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Issue 97

Issue Date: Winter 1991
Editor: Constance Rooke
Pages: 116
Number of contributors: 16

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Cover of Issue 97

This issue contains two winners of the 1991 Long Poem Prize; Crispin Elsted’s “Kenfield Variations” and Jennifer Mitton’s “With a Mother in Such Pain.” Both are poems not to miss, and that you will definitely want to re-read for maximum enjoyment. Those readers who appreciate beautiful books might want to take note that Elsted, along with his wife Jan, is owner and operator of Barbarian Press, located in Mission, B.C., dedicated to the production of high- quality letterpress books. In his poem, Elsted demonstrates that his skill on the page is not at all limited solely to printing.

The first piece in the issue is Greg Hollingshead’s excellent short story “Walking on the Moon,” that also appeared as the concluding piece in his story collection The Roaring Girl,which won the 1995 Governor General’s Award for English language fiction. “Walking on the Moon” is a witty and lighthearted story that deals with longing and loneliness in both mid-life and rural communities as it follows the protagonist’s attempt to patch his leaky roof. Another notable short story in this issue is William Bedford’s exciting and whimsical “Afternoons”—possibly the most page-turning piece you’ll find here. Bedford is a highly awarded English poet, novelist, dramatist, and author of children’s books. “Afternoons” clearly demonstrates his versatility in the way it blends the imaginative quality of children’s stories with the elements of serious and mature fiction.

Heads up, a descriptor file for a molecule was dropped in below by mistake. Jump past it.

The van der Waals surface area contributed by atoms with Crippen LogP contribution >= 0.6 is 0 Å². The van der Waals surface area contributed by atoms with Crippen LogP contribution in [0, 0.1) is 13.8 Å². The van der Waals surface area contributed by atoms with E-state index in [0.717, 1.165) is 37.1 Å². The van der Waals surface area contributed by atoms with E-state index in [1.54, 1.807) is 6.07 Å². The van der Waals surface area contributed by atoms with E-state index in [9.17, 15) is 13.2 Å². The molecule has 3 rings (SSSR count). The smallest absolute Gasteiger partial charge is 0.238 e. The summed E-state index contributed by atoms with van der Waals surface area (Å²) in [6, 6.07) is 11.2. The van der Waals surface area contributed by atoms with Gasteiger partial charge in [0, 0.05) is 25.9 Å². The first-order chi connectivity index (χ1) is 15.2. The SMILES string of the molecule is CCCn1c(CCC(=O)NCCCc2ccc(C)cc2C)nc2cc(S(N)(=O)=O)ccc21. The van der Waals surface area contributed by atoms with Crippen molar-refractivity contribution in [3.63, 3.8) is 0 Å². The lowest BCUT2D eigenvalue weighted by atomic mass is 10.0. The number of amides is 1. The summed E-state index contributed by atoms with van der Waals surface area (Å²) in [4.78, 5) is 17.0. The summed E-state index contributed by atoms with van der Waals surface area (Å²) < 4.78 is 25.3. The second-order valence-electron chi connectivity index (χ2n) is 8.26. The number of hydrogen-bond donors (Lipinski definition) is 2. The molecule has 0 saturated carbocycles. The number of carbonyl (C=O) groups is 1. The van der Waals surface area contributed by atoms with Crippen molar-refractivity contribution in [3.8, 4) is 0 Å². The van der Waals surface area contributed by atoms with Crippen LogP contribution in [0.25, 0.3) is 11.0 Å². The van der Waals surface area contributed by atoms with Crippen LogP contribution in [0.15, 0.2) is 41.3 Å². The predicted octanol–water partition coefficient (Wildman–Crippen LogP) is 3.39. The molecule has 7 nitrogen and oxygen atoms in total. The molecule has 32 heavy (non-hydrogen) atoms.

Noteworthy in this issue, as well, are two excellent poems by Robert Nash, in particular the gorgeous “Partings.” This poem should give readers pause due to its highly charged emotion and excellent command of form. There are also two very good poems by American writer Hillel Schwartz that ostensibly deal with the subject of romantic relationships.

As a final point of interest, this issue contains three great book reviews (of Don Dickinson, Gil Adamson, and Mark Strand) by Jay Ruzesky, a former intern at The Malahat Review in the 1980s, who sat on the editorial board for this issue, and who still serves on the poetry board.

—James Kendrick

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